https://www.duolingo.com/Gresillon.org

Mi supozas ke Zamenhof origine difinis la transitivecon de verboj laŭ modelo de naciaj lingvoj kaj tial "rajdi" estis netransitiva.
Sed kelkaj postaj E-parolantoj sentas la verbon transitiva kaj uzis ĝin tia. Oni uzas "rajdi" kiam homo aktive gvidas la ĉevalon aŭ iun veturilon, sed oni uzas "sidi" por la pasiva ago.

0
Reply2 years ago

https://www.duolingo.com/FredCapp
FredCapp
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Laŭ mi vi havas ĝustecon. Mia unua Esperanto instruisto diris, ke oni rajdas sur io, aŭ rajdas en ĝi. Do: netransitiva.

Fakte, mi ne pensis pri tiun kiam mi unue faris tiun ĉi leciono antaŭ tri monatoj. Sed, post mi rigardis tiujn kiuj miaj kelkaj vortaroj diras pri la temo, mi certe devas verki mallongan leteron al la Duo-a stabo.

Mi dankas ambaŭ vin pro la diskuto.

3
Reply2 years ago

https://www.duolingo.com/Gresillon.org

In http://vortaro.net/#rajdi it is both "ntr" and "tr".

If you sit on a horse like on a chair, without interacting with the horse, then the verb is intransitive: Mi rajdas sur ĉevalo. Mi sidas sur seĝo.

If you sit on a horse like in a car, interacting with the horse or steering wheel, then the verb is transitive: Mi rajdas ĉevalon. Mi stiras aŭton.

0
Reply2 years ago

https://www.duolingo.com/BillEverett
BillEverett
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ntr meaning 1: Iri, sidante sur la dorso de besto, kiun oni GVIDAS [EMPHASIS added]

When you go on horseback guiding it by the reins, for example, vi rajdas sur ĉevalon. An example of the nontransitive meaning: "Kavaliroj kaj sinjorinoj surĉevale rajdas tra la arbaro."

I quote the transitive meaning with examples: "Esti kvazaŭ en rajda pozicio sur partnero dum koito: kaj laŭ la mod’ ĉevala li rajdis min de poste; ho, brava ĵokeino mia, vi rajdis min sen vipo, sprono."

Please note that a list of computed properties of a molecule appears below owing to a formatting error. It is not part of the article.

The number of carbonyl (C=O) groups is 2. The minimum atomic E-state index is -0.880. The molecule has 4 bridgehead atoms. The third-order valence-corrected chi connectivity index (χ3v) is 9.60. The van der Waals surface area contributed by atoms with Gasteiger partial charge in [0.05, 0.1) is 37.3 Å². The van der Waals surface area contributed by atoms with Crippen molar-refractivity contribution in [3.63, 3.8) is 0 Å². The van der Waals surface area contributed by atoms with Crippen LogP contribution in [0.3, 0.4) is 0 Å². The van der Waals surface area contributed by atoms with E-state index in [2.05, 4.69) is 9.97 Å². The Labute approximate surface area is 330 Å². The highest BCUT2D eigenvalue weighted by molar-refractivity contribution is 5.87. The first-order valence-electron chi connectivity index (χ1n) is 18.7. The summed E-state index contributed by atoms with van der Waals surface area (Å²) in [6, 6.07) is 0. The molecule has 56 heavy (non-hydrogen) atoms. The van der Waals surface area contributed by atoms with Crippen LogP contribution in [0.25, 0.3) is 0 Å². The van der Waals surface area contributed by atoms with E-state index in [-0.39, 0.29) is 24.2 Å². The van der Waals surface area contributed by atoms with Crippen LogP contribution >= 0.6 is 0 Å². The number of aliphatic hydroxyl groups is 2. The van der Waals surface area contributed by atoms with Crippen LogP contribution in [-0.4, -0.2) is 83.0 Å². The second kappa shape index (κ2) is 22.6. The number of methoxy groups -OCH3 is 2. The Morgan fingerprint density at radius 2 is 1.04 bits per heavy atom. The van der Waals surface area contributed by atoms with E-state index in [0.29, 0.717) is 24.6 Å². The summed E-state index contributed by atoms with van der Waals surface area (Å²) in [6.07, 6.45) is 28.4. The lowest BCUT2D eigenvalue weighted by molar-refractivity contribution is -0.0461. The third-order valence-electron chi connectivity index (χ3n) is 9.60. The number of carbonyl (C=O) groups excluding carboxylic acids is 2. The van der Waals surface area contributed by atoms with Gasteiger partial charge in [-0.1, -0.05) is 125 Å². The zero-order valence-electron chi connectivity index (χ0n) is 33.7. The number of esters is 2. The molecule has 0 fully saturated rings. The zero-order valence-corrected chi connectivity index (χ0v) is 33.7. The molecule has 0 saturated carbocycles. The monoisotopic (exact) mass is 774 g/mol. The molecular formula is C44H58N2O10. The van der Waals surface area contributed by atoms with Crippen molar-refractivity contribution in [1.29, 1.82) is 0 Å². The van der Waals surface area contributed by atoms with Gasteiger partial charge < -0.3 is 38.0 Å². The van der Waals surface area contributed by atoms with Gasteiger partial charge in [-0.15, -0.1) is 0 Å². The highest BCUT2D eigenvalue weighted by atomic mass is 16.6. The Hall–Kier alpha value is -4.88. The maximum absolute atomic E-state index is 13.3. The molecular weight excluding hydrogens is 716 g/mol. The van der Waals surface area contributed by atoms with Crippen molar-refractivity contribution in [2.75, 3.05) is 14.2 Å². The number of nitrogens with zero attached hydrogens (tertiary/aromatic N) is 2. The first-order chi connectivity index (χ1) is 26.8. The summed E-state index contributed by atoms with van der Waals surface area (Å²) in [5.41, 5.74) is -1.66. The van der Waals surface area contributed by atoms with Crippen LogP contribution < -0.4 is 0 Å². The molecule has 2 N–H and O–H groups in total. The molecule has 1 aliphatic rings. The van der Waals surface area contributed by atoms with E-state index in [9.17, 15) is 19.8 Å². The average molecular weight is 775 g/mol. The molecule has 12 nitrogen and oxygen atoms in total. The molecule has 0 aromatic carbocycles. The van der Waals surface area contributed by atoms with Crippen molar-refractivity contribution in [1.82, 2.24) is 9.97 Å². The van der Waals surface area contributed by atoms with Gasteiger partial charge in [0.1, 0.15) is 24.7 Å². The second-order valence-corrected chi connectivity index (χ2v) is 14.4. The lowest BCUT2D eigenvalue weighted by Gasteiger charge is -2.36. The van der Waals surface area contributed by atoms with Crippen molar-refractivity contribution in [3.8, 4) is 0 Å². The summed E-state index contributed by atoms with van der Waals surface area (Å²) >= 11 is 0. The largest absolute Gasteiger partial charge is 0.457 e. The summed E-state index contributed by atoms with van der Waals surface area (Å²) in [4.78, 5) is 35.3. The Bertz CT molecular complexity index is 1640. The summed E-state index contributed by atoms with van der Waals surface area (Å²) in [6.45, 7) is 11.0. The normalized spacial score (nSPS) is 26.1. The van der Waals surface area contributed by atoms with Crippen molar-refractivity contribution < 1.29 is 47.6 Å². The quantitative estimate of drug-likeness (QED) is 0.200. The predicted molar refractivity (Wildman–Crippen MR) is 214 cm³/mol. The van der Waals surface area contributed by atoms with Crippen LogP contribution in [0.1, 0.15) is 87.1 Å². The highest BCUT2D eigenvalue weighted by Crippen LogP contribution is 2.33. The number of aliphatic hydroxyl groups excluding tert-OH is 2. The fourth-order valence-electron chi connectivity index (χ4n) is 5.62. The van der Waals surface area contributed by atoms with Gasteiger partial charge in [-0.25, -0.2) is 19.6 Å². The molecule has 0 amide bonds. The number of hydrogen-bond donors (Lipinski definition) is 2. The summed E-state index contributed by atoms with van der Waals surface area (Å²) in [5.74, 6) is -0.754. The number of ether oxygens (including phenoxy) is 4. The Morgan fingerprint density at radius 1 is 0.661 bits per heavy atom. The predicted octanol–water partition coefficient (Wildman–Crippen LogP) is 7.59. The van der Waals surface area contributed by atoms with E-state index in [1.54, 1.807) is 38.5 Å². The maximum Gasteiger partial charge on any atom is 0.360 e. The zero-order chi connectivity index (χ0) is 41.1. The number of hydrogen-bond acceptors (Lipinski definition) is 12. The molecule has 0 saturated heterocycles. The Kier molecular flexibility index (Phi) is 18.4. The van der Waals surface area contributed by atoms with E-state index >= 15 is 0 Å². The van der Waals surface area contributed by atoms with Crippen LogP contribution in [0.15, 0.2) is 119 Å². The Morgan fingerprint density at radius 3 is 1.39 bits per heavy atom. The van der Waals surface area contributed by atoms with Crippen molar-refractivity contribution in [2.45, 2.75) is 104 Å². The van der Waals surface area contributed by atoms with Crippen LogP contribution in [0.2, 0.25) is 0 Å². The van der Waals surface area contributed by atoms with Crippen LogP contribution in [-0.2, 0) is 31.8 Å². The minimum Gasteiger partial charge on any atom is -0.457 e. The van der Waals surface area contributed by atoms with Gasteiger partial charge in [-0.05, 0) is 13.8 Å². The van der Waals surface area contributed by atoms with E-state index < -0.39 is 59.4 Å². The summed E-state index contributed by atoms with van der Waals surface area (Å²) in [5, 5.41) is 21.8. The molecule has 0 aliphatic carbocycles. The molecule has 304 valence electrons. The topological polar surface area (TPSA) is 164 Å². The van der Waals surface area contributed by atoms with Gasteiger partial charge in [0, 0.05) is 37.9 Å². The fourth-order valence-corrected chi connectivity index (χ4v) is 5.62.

1
Reply2 years ago

https://www.duolingo.com/BillEverett
BillEverett
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Translate the intransitive meaning 1 of rajdi: To go, sitting on the back of an animal, which one guides.

I think it is quite a stretch to suppose that the one who guides is not the one who goes. If that were the intention, then it would have been clearly stated "which is guided by another."

Consider anecdote 014 at http://esperanto-plus.ru/anekdot.htm and try to determine who is guiding the horse if not "la vakero."

Also consider the intransitive meaning 2: Veturi per ia ilo, sidante kvazaŭ sur ĉevalo: rajdi sur biciklo; rajdante sur siaj migrobastonoj kiel sorĉistinoj.

A transitive verb requires an object. You cannot eat without eating something. If you eat, then there must be something which is eaten. I can, of course, say that I am eating without telling exactly what I am eating, but you nevertheless understand that I am eating something, even though I do not tell what that something is.